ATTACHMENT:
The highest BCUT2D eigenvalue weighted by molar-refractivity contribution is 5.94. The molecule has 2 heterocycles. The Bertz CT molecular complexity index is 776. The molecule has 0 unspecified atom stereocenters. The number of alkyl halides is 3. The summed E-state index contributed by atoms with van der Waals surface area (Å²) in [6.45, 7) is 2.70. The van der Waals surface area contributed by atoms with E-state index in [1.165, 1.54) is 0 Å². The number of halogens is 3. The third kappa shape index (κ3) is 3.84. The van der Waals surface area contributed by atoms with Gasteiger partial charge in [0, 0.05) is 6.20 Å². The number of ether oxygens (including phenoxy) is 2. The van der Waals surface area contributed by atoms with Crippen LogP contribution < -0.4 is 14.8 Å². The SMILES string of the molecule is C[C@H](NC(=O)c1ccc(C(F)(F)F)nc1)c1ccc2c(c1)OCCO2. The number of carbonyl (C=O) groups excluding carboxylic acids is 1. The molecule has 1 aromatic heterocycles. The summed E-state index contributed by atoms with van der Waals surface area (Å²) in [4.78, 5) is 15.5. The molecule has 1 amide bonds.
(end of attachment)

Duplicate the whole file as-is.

The highest BCUT2D eigenvalue weighted by molar-refractivity contribution is 5.94. The molecule has 2 heterocycles. The Bertz CT molecular complexity index is 776. The molecule has 0 unspecified atom stereocenters. The number of alkyl halides is 3. The summed E-state index contributed by atoms with van der Waals surface area (Å²) in [6.45, 7) is 2.70. The van der Waals surface area contributed by atoms with E-state index in [1.165, 1.54) is 0 Å². The number of halogens is 3. The third kappa shape index (κ3) is 3.84. The van der Waals surface area contributed by atoms with Gasteiger partial charge in [0, 0.05) is 6.20 Å². The number of ether oxygens (including phenoxy) is 2. The van der Waals surface area contributed by atoms with Crippen LogP contribution < -0.4 is 14.8 Å². The SMILES string of the molecule is C[C@H](NC(=O)c1ccc(C(F)(F)F)nc1)c1ccc2c(c1)OCCO2. The number of carbonyl (C=O) groups excluding carboxylic acids is 1. The molecule has 1 aromatic heterocycles. The summed E-state index contributed by atoms with van der Waals surface area (Å²) in [4.78, 5) is 15.5. The molecule has 1 amide bonds.